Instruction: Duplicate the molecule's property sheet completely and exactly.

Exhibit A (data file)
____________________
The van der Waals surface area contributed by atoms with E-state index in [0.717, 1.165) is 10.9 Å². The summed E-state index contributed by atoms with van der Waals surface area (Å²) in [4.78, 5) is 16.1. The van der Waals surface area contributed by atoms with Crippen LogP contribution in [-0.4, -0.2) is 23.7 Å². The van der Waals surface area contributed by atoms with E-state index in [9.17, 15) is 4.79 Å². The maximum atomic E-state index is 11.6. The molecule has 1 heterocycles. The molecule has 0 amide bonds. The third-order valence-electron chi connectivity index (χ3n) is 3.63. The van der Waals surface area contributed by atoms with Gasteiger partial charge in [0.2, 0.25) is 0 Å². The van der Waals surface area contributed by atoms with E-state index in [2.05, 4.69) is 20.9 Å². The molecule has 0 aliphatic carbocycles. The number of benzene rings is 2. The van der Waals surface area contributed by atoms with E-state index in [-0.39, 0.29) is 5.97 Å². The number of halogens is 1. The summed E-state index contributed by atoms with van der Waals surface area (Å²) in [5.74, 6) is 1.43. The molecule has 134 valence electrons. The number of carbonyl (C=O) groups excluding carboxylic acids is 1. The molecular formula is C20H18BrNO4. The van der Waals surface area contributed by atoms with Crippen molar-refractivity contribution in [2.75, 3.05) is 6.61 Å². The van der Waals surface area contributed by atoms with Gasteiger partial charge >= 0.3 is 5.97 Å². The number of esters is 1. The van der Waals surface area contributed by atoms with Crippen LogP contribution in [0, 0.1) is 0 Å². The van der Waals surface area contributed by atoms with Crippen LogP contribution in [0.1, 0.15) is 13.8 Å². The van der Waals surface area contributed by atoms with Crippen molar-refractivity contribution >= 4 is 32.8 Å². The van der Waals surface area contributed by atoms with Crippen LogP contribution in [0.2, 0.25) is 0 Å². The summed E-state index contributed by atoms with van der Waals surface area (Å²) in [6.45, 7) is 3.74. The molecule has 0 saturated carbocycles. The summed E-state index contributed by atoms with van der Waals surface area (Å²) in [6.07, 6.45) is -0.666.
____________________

The van der Waals surface area contributed by atoms with E-state index in [0.717, 1.165) is 10.9 Å². The summed E-state index contributed by atoms with van der Waals surface area (Å²) in [4.78, 5) is 16.1. The van der Waals surface area contributed by atoms with Crippen LogP contribution in [-0.4, -0.2) is 23.7 Å². The van der Waals surface area contributed by atoms with E-state index in [9.17, 15) is 4.79 Å². The maximum atomic E-state index is 11.6. The molecule has 1 heterocycles. The molecule has 0 amide bonds. The third-order valence-electron chi connectivity index (χ3n) is 3.63. The van der Waals surface area contributed by atoms with Gasteiger partial charge in [0.2, 0.25) is 0 Å². The van der Waals surface area contributed by atoms with E-state index in [2.05, 4.69) is 20.9 Å². The molecule has 0 aliphatic carbocycles. The number of benzene rings is 2. The van der Waals surface area contributed by atoms with E-state index in [-0.39, 0.29) is 5.97 Å². The number of halogens is 1. The summed E-state index contributed by atoms with van der Waals surface area (Å²) in [5.74, 6) is 1.43. The molecule has 134 valence electrons. The number of carbonyl (C=O) groups excluding carboxylic acids is 1. The molecular formula is C20H18BrNO4. The van der Waals surface area contributed by atoms with Crippen molar-refractivity contribution in [2.75, 3.05) is 6.61 Å². The van der Waals surface area contributed by atoms with Gasteiger partial charge >= 0.3 is 5.97 Å². The number of esters is 1. The van der Waals surface area contributed by atoms with Crippen LogP contribution in [0, 0.1) is 0 Å². The van der Waals surface area contributed by atoms with Crippen LogP contribution in [0.1, 0.15) is 13.8 Å². The van der Waals surface area contributed by atoms with Crippen molar-refractivity contribution >= 4 is 32.8 Å². The van der Waals surface area contributed by atoms with Crippen LogP contribution in [0.2, 0.25) is 0 Å². The summed E-state index contributed by atoms with van der Waals surface area (Å²) in [6.45, 7) is 3.74. The molecule has 0 saturated carbocycles. The summed E-state index contributed by atoms with van der Waals surface area (Å²) in [6.07, 6.45) is -0.666.